• James Bond #10



    James Bond #10
    Released by: Dynamite Entertainment
    Released on: October 5th, 2016.
    Written by: Warren Ellis
    Illustrated by: Jason Masters
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    When we last left 007, he was in a train tunnel believed to be in use for the government’s Strategic Fleet Reserve program. In reality, it’s occupied by Hawkwood and his heavily armed associates and they’re none too happy to see Bond show up. Bond makes his way through the train yard undercover of the darkness, shooting his way across and using a well-timed explosive device to cause a distraction. When he comes face to face with the fifth and final man in the tunnel, the man asks him to take him to doctor. He’s injured. Bond simply replies ‘No’ and knocks him out. Ruthless!

    The man wakes up in a safe house of some sort, Bond and a hooded associate, Bill from the CIA, wielding box cutters. This guy might have been trained to resist torture, but it’s not going to be enough. Back at MI-6 headquarters, Bond is in M’s office with Birdwhistle and Bill who explains to them that Eidolon is a ‘system of SPECTRE stay-behinds.’ These were secret groups scattered about Europe during World War II to keep an eye on things and act on them should Britain feel it necessary. SPECTRE was taken out but these four person splinter cells are obviously still around and the British cell might just contain a high ranking MI-5 member named… Hawkwood. It’s all starting to tie together now. It was Hawkwood’s team that tried to kill Bond and Birdwhistle at Heathrow. Clearly there’s an Eidolon cell alive and well inside MI-5, and its members are out to get MI-6. The big question now… is why?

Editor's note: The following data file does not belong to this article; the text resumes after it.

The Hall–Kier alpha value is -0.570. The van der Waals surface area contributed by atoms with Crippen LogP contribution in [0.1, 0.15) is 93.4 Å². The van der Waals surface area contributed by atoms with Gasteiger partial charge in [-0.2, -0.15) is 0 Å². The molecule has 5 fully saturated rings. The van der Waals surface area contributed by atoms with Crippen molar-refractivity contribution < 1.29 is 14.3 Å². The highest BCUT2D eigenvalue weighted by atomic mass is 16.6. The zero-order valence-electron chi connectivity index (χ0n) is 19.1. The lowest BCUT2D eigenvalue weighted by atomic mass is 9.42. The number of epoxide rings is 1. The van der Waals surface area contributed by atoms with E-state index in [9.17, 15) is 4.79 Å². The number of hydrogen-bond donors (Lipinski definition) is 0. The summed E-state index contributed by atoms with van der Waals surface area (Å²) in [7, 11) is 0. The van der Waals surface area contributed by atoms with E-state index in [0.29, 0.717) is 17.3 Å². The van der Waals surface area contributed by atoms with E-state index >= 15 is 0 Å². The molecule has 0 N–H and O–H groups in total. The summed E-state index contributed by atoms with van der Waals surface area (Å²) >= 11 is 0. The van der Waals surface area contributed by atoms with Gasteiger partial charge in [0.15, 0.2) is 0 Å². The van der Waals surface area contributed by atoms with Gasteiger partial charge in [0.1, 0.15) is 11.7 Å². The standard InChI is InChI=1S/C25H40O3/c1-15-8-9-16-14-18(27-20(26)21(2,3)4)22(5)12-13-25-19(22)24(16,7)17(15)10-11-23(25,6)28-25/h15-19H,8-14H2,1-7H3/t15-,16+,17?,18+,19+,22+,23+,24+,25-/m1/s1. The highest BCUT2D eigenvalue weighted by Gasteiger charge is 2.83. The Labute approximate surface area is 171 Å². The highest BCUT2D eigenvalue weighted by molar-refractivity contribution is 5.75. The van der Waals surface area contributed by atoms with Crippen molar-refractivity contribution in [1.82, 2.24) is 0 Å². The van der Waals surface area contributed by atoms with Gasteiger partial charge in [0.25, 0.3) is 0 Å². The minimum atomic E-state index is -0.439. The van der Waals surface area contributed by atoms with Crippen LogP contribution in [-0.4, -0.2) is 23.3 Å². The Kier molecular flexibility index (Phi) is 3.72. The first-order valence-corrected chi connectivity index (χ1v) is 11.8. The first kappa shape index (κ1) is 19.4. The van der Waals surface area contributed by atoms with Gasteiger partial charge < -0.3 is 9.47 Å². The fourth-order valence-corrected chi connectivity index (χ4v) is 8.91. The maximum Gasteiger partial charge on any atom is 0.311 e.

Eve Sharma meets with Bond. M meets with MI-5’s Sir Stephen Mackmain and the Commissioner. Clearly this is a matter of domestic security, but if MI-5, in charge of domestic security, is compromised, then what?

    While it’s a little odd seeing Bond resort to torturing a suspect as he does in this issue, desperate times would seem to call for desperate measures and let’s face it – Ellis’ take on the character has been hard-edged and ‘all business’ since the first scene in the first issue. Bond is driven and will do what needs to be done, even if he does it on the sly away from his superiors, to ensure he completes his mission. This particular mission is interesting because it, to a certain extent at least, pits one side of the government against another where normally they’d be working together against a common enemy. It’s interesting to see how the story takes Bond and the rest of MI-6 into some unexpected and interesting directions this time around. Ellis’ run has been a lot more than just sending Bond out after the ‘villain of the month,’ he’s instead crafting some genuine suspense and doing so with some admirably heavy plotting.

    Jason Masters’ artwork is on par with the first nine issues of the series. He draws the characters well and has a nice eye for bringing action to life but still leaves some of the backgrounds a little empty or static looking. A bit more detail in this department would go a long way. Otherwise, the visuals are solid. Guy Majors’ coloring work is nice and this issue’s cover from artist Dom Reardon is gorgeous.